Cyanotype is a photographic process that has been around for over 150 years. It uses a light-sensitive solution and ultra violet light to create vibrant blue prints.
With New Zealand in various levels of lockdown, 2021 was the perfect opportunity to experiment with this alternative process. Now, I am completely in love with the medium and its possibilities.
My background and university studies are in photography, and I am an artist who has always practiced using 35mm film. I decided to repurpose my extensive library of New Zealand imagery – the country is intensely, exquisitely photographic – and experiment with how Cyanotype might transpose their look and feel, converting my achieved negatives to Cyanotype ones.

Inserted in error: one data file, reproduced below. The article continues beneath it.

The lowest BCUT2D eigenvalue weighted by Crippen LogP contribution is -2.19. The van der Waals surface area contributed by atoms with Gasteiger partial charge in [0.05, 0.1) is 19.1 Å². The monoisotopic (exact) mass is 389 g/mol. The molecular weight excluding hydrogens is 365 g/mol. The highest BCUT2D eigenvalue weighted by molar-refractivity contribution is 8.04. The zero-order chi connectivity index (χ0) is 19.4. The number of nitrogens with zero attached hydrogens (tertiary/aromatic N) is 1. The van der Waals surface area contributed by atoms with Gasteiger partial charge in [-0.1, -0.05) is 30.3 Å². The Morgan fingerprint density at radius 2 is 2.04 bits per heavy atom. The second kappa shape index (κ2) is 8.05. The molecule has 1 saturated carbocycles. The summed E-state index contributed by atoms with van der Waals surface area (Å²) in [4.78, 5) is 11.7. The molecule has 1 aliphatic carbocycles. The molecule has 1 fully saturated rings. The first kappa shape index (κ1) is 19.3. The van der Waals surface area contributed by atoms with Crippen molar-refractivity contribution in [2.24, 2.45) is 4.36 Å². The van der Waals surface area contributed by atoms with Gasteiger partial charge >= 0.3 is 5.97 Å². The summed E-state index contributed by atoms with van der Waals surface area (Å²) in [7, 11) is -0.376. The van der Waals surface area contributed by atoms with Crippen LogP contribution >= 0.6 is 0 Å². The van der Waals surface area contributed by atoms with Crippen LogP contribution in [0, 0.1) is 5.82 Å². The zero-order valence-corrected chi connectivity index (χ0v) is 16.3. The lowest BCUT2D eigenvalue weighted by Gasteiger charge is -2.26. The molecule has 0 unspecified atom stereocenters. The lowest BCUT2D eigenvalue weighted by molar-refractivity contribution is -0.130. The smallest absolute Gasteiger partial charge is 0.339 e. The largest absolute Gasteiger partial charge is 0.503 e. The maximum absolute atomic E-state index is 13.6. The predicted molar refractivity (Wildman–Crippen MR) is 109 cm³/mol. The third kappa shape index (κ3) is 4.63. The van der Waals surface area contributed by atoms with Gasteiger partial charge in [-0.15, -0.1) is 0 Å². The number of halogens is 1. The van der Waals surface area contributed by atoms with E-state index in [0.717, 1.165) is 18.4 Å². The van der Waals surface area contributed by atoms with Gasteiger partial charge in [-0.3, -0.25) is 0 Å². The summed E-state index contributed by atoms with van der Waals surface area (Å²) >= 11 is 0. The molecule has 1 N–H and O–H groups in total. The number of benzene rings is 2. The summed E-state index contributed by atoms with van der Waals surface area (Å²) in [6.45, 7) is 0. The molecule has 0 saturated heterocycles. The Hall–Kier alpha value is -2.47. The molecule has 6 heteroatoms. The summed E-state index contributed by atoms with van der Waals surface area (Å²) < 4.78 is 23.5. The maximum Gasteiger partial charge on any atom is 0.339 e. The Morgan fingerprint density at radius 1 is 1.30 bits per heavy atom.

Cyanotype as a form is romantically unpredictable. Using the sun as my UV source means that each printing session is different. Each negative has its own character, and this allows for their individual idiosyncrasies to be revealed.
They were a delight to make, especially on the cool, yet sunny, winter days.
I find it hard to pinpoint what the precise change is in the look of the images. One metaphor might be transposing a song from a minor to a major key. The idea remains the same, but its execution and the emotion it creates are very different.
To me, each image is beautiful in its own way, and there is a kind of wonder and harmony in using the sun as my manifesting medium.
Cyanotype feels like a living and connecting process that brings me closer to both my subject, and my audience.